Fed's Kaplan Ties Next Hike to Inflation as Kashkari Chides FOMC

Paramount

Paramount

Their comments were the first public remarks by US central bankers following Fed Chair Janet Yellen's press conference on Wednesday to explain the Federal Open Market Committee's decision to raise rates for the second time this year.

"Instead, we should have waited to see if the recent drop in inflation is transitory to ensure that we are fulfilling our inflation mandate", he argued. Fed Chair Janet Yellen said during a press conference to explain the FOMC decision to raise rates later in the day that "it's important not to overreact to a few readings, and data on inflation can be noisy".

Kashkari was the lone policymaker to vote against the Fed's decision on Wednesday to raise its benchmark lending rate by a quarter percentage point.

Kashkari worries some of his colleagues on the Federal Open Market Committee may be placing too much faith on an economics construct known as the Phillips Curve that predicts a tighter reverse relationship between the unemployment rate and inflation than has actually been seen in recent years.

A widely-tracked measure of the underlying inflation trend that excludes volatile food and energy prices declined to 1.7 percent last month, according to data released Wednesday by the Labor Department in Washington.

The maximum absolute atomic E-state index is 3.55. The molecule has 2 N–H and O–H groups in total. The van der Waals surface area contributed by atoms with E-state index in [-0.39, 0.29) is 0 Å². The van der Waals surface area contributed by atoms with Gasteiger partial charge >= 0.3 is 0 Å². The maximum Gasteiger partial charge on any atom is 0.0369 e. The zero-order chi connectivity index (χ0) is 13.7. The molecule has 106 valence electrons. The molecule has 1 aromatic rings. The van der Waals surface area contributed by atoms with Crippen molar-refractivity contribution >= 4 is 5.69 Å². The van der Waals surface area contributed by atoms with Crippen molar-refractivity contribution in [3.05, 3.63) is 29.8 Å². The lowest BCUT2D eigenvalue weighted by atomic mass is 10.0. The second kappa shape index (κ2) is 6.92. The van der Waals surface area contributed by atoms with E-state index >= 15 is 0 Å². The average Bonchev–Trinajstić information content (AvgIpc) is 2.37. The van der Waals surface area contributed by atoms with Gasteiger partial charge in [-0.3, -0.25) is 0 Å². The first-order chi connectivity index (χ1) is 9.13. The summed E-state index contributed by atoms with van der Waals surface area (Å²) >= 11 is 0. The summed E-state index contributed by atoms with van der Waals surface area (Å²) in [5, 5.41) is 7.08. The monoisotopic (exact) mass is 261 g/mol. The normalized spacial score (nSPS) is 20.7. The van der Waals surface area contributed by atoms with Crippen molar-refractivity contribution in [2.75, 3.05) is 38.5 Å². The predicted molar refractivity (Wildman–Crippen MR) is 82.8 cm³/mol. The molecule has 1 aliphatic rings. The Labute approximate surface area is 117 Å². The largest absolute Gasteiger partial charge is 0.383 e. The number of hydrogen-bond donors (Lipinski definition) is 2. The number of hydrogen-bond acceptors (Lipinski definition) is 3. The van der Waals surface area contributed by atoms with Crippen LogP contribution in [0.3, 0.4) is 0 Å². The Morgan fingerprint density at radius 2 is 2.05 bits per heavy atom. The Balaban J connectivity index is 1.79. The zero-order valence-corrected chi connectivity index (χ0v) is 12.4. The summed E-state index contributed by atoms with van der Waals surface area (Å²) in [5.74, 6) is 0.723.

"In this job you make trade-off decisions; I think the fact that inflation of late has been more muted, for me, made me weigh those trade-offs much more carefully", Kaplan told reporters after a meeting of the Park Cities Rotary Club in Dallas. He cited the examples of Japan and Germany, whose unemployment levels have declined to levels not seen since the early 1990s but where wage pressures also remain sluggish. It also maintained its forecast of one more rate hike this year and three the next.

Kaplan said the Phillips curve had flattened, while Kashkari criticized his colleagues for relying so much on an economic model that had been around for nearly 60 years. Today, that same faith may be leading the Committee to repeatedly (and erroneously) forecast increasing inflation, resulting in us raising rates too quickly and continuing to undershoot our inflation target.

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